Yes method calls slow down the code execution a tiny little bit, if they a not inlined by the c#-compiler or the jit-compiler. However, unless your code runs in a loop and is executed a million times or so, you should really focus on producing clean, understandable and maintainable code. When I started with programming the execution times for single statements where measured in milli- or microseconds. Today they are measured in nanoseconds. Time usually is mainly wasted for I/O operations. Bad algorithms can also be blamed some times. If your design is cleanly structured, it will be much easier to replace a poorly performing code-part by a better one, compared to a code that was time-optimized from the beginning and therefore probably badly structured.
I experienced that recently. I had to produce a complicated graphic in Visio in a c# program. It turned out that Visio-automation was very slow. It took minutes to create the graphic. Fortunately, I had put all the graphics stuff in a component, which exposed graphics commands through a product neutral interface. I.e.: the interface did not contain any Visio specific stuff. It was very easy to replace my Visio component by a new SVG component, which did the same task in less than a second. In addition, absolutely no changes had to be made in my algorithms or in any other part of my program.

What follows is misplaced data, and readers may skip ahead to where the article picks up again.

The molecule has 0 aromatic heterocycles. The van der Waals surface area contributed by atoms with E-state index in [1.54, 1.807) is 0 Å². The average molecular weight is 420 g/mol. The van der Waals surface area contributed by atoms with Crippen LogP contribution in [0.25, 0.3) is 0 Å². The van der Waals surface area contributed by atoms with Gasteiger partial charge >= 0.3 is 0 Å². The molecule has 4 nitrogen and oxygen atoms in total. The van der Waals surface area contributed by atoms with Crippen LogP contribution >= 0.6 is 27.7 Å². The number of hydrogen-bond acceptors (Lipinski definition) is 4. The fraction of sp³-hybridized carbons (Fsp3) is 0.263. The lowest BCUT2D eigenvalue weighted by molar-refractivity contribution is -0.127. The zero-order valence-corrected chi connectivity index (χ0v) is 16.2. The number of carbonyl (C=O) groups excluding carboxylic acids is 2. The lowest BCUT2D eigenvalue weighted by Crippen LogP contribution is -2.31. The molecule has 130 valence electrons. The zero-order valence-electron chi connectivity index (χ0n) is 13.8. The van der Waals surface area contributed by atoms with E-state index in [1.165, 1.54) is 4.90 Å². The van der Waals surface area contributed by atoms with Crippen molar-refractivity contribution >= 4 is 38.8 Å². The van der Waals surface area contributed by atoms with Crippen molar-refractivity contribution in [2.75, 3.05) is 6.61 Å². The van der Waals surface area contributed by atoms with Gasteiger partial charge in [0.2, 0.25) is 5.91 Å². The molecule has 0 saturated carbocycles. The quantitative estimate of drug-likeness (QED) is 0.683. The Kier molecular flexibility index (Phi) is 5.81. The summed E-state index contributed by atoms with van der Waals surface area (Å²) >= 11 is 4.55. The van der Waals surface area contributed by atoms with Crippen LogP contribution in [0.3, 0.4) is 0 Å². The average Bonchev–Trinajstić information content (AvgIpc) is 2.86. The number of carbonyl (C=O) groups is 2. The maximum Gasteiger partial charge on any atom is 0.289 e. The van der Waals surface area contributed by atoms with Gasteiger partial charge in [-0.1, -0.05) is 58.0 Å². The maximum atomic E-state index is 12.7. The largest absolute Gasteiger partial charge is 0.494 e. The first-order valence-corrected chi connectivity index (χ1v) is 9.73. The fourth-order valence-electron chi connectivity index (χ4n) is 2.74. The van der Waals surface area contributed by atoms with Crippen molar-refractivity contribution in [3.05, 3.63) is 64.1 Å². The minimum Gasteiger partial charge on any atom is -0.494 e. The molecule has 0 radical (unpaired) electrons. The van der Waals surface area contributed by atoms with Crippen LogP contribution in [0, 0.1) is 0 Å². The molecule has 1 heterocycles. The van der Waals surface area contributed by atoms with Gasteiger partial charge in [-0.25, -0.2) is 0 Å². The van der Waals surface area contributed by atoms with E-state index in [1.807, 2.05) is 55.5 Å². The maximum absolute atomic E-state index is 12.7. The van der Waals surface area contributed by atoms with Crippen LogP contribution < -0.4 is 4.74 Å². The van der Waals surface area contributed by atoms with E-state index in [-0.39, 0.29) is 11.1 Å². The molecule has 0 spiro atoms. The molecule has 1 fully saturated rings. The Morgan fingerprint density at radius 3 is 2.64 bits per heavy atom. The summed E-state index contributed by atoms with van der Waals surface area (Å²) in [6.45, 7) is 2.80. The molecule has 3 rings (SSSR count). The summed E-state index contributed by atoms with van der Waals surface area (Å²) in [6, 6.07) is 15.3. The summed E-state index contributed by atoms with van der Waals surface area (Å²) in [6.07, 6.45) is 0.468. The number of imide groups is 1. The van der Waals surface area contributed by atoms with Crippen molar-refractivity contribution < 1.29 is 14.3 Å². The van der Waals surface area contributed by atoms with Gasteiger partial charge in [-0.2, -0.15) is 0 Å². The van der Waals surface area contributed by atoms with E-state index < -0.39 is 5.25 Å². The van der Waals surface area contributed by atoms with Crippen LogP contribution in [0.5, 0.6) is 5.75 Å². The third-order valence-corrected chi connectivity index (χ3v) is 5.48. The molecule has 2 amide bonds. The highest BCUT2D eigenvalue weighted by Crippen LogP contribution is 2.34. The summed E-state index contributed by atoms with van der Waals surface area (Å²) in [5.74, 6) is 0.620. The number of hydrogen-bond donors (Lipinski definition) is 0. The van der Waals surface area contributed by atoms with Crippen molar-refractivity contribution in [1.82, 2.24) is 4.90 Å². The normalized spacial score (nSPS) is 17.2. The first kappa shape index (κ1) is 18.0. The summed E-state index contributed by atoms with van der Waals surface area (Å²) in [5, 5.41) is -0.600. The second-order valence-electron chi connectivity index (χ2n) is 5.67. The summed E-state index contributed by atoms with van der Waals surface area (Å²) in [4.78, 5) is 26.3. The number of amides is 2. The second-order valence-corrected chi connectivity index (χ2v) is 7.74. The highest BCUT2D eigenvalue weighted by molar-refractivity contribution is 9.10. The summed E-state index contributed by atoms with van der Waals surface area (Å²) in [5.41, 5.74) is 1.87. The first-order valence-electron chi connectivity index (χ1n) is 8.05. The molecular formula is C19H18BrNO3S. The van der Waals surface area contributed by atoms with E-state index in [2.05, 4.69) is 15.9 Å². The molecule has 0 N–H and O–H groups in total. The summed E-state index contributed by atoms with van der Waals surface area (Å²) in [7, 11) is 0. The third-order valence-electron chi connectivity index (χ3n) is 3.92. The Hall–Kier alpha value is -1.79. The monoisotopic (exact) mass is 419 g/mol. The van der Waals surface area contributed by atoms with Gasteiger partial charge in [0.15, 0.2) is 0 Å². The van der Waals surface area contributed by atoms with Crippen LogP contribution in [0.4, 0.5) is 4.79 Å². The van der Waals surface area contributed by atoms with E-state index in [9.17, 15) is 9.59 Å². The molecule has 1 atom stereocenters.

Of cause, my graphics wrapper component adds more method calls. In addition, it is accessed via an interface, which slows down the whole thing even more. However, in the end, it was this interface and these extra method calls, which allowed me to implement a much faster solution. Remember: minutes versus less than one second!